The Charter of Rights and Freedoms was enacted in 1982. It became part of the Constitution Act, so it applies to all laws and governments in Canada.
The charter provides Canadians with the guarantee of a number of freedoms and rights, which are broken down into seven different categories. These include:
• Fundamental freedoms such as the freedom of expression, religion and association;
• Democratic rights, which includes the right to vote and serve as a member of legislature;
• Mobility rights, which includes the right to enter and leave Canada and to live in any province;
• Legal rights, such as the right from unreasonable search and seizure, arbitrary imprisonment, right to legal counsel and right not be subject to cruel and unusual punishment;
• Equality rights, which protects our right to equal protection and benefit of the law without discrimination;
• Language rights, which, generally, is the right to use either English or French when communicating with the federal and certain provincial governments; and
• The right for French or English-speaking minority communities to be educated in their own language.
However, these rights are not absolute. They are subject to "such reasonable limits prescribed by law as it can be demonstrably justified in a free and democratic society." This phrase was extensively looked at in the case of R. vs. Oakes, where the Supreme Court of Canada came up with a test to determine if a law meets this criterion when it is limiting one of our freedoms or rights.
The test they determined is as follows:
1. There must be a pressing and substantial objective to the law and 2. The means in which the rights are limited must be proportional. This second step is broken down into three further steps which are (a) the means must be rationally connected to the objective, (b) there must be minimal impairment of rights and (c) there must be proportionality between the infringement and objective.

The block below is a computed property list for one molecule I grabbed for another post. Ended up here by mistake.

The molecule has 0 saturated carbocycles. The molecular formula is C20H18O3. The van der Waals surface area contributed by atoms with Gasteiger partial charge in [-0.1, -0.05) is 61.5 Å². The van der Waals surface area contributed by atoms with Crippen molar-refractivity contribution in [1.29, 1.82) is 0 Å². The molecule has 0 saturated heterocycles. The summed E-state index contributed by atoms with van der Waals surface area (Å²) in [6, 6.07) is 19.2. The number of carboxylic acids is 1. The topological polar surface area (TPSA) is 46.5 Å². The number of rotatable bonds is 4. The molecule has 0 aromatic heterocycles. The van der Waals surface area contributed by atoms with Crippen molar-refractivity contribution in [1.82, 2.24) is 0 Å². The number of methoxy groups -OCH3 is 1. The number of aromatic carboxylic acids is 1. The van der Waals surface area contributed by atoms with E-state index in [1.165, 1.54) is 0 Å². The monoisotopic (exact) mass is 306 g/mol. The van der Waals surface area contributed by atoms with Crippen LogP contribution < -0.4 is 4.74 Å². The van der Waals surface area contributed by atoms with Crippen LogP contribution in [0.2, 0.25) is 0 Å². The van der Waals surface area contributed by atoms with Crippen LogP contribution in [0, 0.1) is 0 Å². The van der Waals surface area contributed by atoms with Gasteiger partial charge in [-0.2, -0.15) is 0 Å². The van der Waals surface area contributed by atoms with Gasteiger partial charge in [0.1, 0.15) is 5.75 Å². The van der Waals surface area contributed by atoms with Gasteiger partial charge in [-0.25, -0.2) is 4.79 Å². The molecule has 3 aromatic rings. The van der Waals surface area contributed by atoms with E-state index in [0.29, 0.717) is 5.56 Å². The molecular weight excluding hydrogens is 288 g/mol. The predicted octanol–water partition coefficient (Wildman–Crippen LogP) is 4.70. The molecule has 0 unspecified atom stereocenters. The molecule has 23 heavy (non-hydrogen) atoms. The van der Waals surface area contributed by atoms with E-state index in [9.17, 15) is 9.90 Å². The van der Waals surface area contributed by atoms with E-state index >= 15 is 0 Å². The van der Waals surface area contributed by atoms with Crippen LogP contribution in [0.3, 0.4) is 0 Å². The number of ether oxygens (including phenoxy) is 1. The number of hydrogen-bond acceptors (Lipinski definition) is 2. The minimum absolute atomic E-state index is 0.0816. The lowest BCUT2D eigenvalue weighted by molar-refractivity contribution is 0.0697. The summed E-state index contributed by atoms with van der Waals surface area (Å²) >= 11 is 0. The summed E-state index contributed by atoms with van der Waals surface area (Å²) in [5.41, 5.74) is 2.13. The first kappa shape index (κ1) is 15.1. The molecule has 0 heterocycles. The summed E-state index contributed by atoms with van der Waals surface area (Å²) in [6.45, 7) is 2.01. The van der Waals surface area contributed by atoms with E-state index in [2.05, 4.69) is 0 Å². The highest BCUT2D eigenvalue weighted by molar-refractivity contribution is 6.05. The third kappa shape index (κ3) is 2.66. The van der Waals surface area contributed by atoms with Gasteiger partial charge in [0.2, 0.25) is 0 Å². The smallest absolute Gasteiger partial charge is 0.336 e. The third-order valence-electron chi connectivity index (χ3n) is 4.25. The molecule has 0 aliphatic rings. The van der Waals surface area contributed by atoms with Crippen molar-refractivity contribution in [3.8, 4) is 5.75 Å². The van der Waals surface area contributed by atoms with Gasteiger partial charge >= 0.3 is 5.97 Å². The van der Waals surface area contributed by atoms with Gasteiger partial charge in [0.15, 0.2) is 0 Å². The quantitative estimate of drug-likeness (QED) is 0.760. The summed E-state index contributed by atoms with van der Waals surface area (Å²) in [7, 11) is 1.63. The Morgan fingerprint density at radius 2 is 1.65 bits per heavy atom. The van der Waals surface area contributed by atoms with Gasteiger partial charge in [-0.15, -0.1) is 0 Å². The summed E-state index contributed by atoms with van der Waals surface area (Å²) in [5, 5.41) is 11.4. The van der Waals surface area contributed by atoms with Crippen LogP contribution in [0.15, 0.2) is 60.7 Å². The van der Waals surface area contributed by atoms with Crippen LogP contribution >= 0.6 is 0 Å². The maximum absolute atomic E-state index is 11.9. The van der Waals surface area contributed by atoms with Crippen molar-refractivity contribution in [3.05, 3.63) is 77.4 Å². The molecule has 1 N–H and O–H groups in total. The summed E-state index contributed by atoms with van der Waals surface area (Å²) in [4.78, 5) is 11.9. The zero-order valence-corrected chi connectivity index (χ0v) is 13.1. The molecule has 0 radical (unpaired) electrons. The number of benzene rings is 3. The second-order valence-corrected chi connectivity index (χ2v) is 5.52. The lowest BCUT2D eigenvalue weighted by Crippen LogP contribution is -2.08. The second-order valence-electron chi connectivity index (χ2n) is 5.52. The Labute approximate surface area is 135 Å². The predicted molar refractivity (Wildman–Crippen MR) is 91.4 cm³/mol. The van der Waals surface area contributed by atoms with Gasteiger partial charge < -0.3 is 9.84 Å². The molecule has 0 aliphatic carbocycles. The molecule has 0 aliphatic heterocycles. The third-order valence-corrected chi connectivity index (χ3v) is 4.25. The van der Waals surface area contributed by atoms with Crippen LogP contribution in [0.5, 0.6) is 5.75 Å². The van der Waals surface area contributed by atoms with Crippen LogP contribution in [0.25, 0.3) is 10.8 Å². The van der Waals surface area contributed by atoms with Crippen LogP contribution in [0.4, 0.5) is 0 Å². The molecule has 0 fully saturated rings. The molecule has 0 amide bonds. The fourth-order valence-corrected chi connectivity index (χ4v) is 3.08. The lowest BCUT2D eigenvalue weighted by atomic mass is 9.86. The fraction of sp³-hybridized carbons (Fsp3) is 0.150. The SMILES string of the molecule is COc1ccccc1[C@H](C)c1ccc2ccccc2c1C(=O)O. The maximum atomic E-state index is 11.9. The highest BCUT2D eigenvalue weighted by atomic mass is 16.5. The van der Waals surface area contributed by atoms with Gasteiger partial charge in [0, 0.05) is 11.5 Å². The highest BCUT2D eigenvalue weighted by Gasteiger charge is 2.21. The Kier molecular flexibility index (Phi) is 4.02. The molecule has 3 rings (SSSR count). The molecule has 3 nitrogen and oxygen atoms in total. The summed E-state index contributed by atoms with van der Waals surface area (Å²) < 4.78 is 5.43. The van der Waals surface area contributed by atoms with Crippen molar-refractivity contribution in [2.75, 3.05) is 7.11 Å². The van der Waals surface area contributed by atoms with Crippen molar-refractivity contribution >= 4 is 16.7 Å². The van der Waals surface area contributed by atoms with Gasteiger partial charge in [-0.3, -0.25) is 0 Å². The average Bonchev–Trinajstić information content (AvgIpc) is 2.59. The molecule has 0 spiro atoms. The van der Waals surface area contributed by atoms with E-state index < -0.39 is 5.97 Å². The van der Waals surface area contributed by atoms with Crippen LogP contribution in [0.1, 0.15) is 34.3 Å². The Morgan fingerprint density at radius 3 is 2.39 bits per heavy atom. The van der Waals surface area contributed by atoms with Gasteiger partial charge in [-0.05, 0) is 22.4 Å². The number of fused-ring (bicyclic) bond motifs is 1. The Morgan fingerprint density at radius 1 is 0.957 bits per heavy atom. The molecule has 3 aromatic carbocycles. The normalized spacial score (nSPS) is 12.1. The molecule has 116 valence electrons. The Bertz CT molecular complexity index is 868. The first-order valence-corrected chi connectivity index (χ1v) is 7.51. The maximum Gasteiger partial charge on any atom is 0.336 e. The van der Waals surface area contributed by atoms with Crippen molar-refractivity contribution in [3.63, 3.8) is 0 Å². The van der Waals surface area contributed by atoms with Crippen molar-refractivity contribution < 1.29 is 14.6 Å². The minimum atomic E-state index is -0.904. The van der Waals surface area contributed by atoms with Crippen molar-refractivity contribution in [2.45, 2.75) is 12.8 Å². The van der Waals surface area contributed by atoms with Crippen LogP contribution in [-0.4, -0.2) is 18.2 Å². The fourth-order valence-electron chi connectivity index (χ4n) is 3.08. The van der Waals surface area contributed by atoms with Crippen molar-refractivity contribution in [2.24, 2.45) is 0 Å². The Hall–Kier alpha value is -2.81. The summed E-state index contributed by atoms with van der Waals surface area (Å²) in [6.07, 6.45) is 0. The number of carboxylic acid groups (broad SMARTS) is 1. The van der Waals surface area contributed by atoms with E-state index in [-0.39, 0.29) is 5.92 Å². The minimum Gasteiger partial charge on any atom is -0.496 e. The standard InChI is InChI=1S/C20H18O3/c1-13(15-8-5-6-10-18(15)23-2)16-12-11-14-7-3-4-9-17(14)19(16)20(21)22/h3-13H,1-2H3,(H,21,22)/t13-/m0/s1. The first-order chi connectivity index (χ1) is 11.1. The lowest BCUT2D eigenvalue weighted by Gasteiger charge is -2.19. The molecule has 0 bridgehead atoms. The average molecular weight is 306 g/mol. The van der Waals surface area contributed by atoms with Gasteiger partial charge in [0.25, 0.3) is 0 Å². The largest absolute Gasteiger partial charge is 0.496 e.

If a law meets this test, then our rights and freedoms are able to be limited by it.
So, for example, while you do have the freedom to express your beliefs, you are not able to express them in a manner that is threatening to another person (as it’s against the law to utter threats) and you are not able to vandalize other people’s property while expressing these beliefs.
Another example of where the Oakes test was applied and the courts determined the law was valid is police checkstops. Technically, a police checkstop for drunk drivers would be considered a breach of our right to unreasonable search and detainment (police must have a right to search your property or detain you), but the courts said this practice is acceptable and not a breach of our rights because the pressing objective of the checkstops and minimal impairment of our rights.
Thus, while the Charter of Rights and Freedoms does provide us with a number of rights to protect us from governments creating unreasonable laws, these rights are limited to an extent and we need to be aware of this limitation.
» Breena Murray is a lawyer with Paterson, Patterson, Wyman and Abel, with offices in Brandon, Neepawa and Virden.
Republished from the Brandon Sun print edition August 18, 2012